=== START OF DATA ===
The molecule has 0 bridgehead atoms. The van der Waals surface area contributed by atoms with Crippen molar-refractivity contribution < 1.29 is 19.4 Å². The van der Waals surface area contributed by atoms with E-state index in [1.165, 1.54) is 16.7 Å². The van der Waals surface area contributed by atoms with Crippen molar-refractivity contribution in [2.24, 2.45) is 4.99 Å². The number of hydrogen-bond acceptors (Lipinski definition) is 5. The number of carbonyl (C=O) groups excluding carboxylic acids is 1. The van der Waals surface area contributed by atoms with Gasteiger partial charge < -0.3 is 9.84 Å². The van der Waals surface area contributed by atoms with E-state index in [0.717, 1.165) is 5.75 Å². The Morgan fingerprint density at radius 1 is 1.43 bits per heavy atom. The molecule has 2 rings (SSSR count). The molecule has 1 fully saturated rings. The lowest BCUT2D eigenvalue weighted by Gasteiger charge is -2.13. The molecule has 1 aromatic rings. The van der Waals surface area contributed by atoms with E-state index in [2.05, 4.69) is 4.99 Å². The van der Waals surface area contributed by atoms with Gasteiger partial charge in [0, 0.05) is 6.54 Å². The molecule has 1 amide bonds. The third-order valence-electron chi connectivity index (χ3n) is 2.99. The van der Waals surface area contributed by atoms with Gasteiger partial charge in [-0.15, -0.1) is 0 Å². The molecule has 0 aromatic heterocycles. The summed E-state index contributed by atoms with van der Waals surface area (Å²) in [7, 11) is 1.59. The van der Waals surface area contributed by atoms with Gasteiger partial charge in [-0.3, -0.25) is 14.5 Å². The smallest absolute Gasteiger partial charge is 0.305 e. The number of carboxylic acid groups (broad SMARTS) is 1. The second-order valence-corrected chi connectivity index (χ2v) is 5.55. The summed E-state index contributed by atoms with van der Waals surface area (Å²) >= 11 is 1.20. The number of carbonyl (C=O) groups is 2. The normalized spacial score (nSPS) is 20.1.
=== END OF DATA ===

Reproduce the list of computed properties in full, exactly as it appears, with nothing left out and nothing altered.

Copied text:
The molecule has 0 bridgehead atoms. The van der Waals surface area contributed by atoms with Crippen molar-refractivity contribution < 1.29 is 19.4 Å². The van der Waals surface area contributed by atoms with E-state index in [1.165, 1.54) is 16.7 Å². The van der Waals surface area contributed by atoms with Crippen molar-refractivity contribution in [2.24, 2.45) is 4.99 Å². The number of hydrogen-bond acceptors (Lipinski definition) is 5. The number of carbonyl (C=O) groups excluding carboxylic acids is 1. The van der Waals surface area contributed by atoms with Gasteiger partial charge < -0.3 is 9.84 Å². The van der Waals surface area contributed by atoms with E-state index in [0.717, 1.165) is 5.75 Å². The Morgan fingerprint density at radius 1 is 1.43 bits per heavy atom. The molecule has 2 rings (SSSR count). The molecule has 1 fully saturated rings. The lowest BCUT2D eigenvalue weighted by Gasteiger charge is -2.13. The molecule has 1 aromatic rings. The van der Waals surface area contributed by atoms with E-state index in [2.05, 4.69) is 4.99 Å². The van der Waals surface area contributed by atoms with Gasteiger partial charge in [0, 0.05) is 6.54 Å². The molecule has 1 amide bonds. The third-order valence-electron chi connectivity index (χ3n) is 2.99. The van der Waals surface area contributed by atoms with Gasteiger partial charge in [-0.15, -0.1) is 0 Å². The molecule has 0 aromatic heterocycles. The summed E-state index contributed by atoms with van der Waals surface area (Å²) in [7, 11) is 1.59. The van der Waals surface area contributed by atoms with Gasteiger partial charge in [-0.3, -0.25) is 14.5 Å². The smallest absolute Gasteiger partial charge is 0.305 e. The number of carboxylic acid groups (broad SMARTS) is 1. The second-order valence-corrected chi connectivity index (χ2v) is 5.55. The summed E-state index contributed by atoms with van der Waals surface area (Å²) >= 11 is 1.20. The number of carbonyl (C=O) groups is 2. The normalized spacial score (nSPS) is 20.1.